Then we stumble across a strange scene. A huge fire blazes in the middle of the walkway. A crowd of people, many dressed as devotees, and scraggy animals is gathered round. I raise my phone to take a photo before Rebecca says “No, there’s a person”.
It takes me a moment to realise what she means. At first I think she’s talking about the crowd; we’ve had an ongoing discussion throughout the trip about the ethics of photographing scenes containing people without their permission (and have reached the vague conclusion that, if it’s a large crowd in a very public place, it’s more or less OK).
Then the penny drops and I feel a complete idiot. I already knew that Varanasi is more or less a living cemetery. Hindus believe that anyone who dies here instantly attains moksha, so the city is home to, among much else, a huge number of hospices. The banks of the Ganges are famous for the number of cremations they host.
I feel sick with guilt and embarrassment as I notice a foot poking out from the pyre. I’m as horrified by the idea that people might have seen me move to take a photo of the scene – might even think I did take one – as I am weirded out by the sudden proximity of death, the realisation that we have unwittingly wandered into a funeral.
We dart home through the backstreets, dodging touts and skeletal cows munching hopefully on piles of plastic by the roadside, and shower off the sweat and sense of pollution from the funeral and our own accidental voyeurism of it. Purified, we return to the ghats for pizza.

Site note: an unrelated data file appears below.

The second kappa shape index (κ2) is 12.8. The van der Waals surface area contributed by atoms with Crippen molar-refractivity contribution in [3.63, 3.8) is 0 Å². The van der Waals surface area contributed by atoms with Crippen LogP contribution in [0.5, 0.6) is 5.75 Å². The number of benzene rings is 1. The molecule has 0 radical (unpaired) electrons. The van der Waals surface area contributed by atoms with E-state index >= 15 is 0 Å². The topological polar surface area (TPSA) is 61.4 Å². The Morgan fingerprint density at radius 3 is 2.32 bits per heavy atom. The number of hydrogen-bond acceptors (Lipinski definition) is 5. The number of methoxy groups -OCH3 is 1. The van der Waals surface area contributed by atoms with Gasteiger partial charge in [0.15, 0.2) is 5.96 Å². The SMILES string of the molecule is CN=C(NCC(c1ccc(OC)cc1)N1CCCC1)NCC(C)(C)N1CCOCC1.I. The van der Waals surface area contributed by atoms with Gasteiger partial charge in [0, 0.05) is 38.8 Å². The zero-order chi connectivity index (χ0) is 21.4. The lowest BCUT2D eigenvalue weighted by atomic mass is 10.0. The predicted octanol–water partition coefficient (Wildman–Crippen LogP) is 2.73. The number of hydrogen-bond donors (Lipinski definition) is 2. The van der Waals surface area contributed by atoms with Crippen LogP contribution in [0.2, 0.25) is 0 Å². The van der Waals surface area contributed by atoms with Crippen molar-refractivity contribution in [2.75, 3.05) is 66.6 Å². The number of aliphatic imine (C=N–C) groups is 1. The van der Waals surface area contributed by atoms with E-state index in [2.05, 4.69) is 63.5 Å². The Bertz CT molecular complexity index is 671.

Our previous hostel recommended a great place down by the riverside, and as well as good food it serves up a clear view, in the hour or so before sunset, of the evening crowds assembling at the ghats. As the City of Light becomes shrouded in darkness, the street lights along the river bank switch on. A whirlwind of colour, the good-natured hum in the air is interrupted by occasional bursts of chanting, singing, clapping and the beat of instruments. After dinner we repeat the same walk North along the ghats that we’ve taken several times over the last few days, the stretch’s character transformed after dark into a dense, happy throng of activity.
After a few minutes we come to a raised platform on which two devotees dressed in white robes perform an elaborate display, twirling bronze goblets the size and rough shape of French horns with cobra-head motifs over the cups. The cups themselves glow with crackling embers and the flames trace the movements of the devotees’ arms through the air, all to the rhythmic beat of a tabla, a ringing bell and chanting from the temple set back from the riverbank.